23. This report relates mainly to my ten day stay in March this year. I have included pictures, scans of slides, made in May 1998 during a business trip as well as those taken in September 2000 during a ten day stay. In 1998, I spent only one night in Hwange and I completely forgotten where it was (nothing unforgettable, I guess ?). I made one game drive from Main Camp to Robin’s Camp. I saw a lot of elephants and hippos. The following pictures were taken somewhere between Sinamatela and Robin. If I remember rightly, ten days in high season, even with better viewing conditions (less vegetation and no tall grass), sixteen years ago, were not better than ten days in green season, nowadays, but this is only my opinion.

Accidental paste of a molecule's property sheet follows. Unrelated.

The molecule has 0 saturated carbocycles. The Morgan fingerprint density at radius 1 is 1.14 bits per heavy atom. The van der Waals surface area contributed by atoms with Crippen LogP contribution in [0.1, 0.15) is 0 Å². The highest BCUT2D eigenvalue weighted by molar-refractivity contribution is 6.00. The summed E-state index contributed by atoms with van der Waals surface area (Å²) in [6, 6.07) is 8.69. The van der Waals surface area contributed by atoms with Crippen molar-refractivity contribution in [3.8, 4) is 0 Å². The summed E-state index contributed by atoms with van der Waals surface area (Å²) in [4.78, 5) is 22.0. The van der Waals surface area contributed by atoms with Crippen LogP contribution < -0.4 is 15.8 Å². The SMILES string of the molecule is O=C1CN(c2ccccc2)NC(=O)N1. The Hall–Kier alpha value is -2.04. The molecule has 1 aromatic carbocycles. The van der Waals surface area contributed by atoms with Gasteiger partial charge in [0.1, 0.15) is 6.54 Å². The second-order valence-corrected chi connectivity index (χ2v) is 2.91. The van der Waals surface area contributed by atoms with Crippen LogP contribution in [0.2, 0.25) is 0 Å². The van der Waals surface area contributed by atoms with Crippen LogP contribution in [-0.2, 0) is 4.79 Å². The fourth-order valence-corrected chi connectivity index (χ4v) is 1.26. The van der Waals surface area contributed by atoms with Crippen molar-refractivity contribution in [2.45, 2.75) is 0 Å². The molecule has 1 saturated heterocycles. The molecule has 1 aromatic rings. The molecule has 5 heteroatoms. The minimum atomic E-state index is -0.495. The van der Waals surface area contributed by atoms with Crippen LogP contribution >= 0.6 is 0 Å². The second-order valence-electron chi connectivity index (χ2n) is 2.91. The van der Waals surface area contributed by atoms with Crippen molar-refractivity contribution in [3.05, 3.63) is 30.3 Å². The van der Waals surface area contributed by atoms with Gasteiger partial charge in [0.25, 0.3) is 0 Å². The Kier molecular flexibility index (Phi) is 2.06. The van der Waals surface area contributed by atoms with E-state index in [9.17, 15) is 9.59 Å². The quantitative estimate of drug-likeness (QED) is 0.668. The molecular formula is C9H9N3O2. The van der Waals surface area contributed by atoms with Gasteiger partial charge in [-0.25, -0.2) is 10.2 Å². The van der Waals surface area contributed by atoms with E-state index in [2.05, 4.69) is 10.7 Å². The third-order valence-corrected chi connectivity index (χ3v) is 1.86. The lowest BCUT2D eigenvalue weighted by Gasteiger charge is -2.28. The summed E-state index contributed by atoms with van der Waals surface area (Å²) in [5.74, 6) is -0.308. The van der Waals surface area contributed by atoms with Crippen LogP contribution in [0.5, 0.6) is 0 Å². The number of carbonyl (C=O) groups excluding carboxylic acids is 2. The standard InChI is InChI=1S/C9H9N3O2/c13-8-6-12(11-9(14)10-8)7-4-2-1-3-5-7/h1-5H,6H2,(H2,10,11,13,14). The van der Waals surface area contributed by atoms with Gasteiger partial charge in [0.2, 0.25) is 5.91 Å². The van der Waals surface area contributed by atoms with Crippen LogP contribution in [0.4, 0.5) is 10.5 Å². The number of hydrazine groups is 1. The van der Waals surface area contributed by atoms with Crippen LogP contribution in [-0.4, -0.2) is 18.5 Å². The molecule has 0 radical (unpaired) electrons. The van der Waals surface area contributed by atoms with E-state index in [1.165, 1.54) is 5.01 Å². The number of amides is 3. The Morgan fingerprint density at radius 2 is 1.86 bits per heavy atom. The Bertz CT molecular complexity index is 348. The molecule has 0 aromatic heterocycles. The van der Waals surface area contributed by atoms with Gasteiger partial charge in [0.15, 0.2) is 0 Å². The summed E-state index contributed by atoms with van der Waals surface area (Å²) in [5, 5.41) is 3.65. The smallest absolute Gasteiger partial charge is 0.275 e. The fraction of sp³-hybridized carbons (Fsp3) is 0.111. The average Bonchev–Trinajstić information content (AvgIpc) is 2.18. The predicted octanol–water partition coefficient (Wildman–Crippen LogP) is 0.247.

24. Samburu in July, after the rains, is a proverbial garden of Eden. The landscape changes dramatically from being semi arid into a verdant oasis with an abundance of grasses & foliage for the game to feed upon.The Elephant herds which left the area at the height of the dry season return, their numbers bolstered by new born calves, and even the greater Kudu come down from the surrounding hills. The whole reserve springs into life and at this time the birdlife is prolific. During a morning game drive we picked up on the smell of a dead animal. We were following a track which ran parallel with the river. The smell was getting stronger the further along we drove. The breeze was coming from the rivers direction so we followed a track that looped and took us closer to the river. Stopping half way we could see in a small open area the cause of the smell. There were two of them, big males, feeding leisurely. One had his head inside of the victims underbelly while the other was feeding on a large piece of meat. The Lion on, or should I say in, the kill started backing away pulling a large piece of flesh from within the victims belly. His light coloured mane was darkened with the blood of the young Elephant. It must have been several days since they had made the kill but they had devoured most of the abdomen, in contrast their bellies were bulging. We returned the next day, and as we approached we could see the top of an Elephants head & back. We stopped in the same spot and the Elephant, a female, was standing just to the right of the dead Elephant, swaying slightly side to side. We could not see the lions anywhere, we assumed she must have chased them away. After about fifteen minutes she raised her trunk into the air in our direction, was she picking up on our scent or could she still smell the Lions? Suddenly she let out an enormous trumpeting and half charged towards us. We were at least 3meters above where she was, was it us she was angry with? No, it was the Lions who were right below us in the scrub. She trumpeted again and this time charged in earnest. The two Lions appeared at speed from beneath us running off through the bush to the right. The Elephant did not pursue them but turned and walked slowly to where the dead Elephant lay, her trunk reaching out towards the lifeless body. By chance I looked towards the rear of our vehicle and saw one of the Lions appear from the bush. He walked around the rear of the vehicle and as he did he defecated, rather loosely, no doubt because of the shock of the Elephant charge and the close call it was. The other Lion appeared from the bushes a little further back and they both moved off together, no doubt to return later as there was still a lot of meat on the carcass. The Elephant must have been the dead calf's mother. Standing over her youngster she gently touched and meticulously examined every inch of what remained. It was such a sad scene and she looked so forlorn. We felt like we were intruding so we left her to mourn as only Elephants do. Over the next few days the remains of the carcass was devoured and the Vultures did the rest.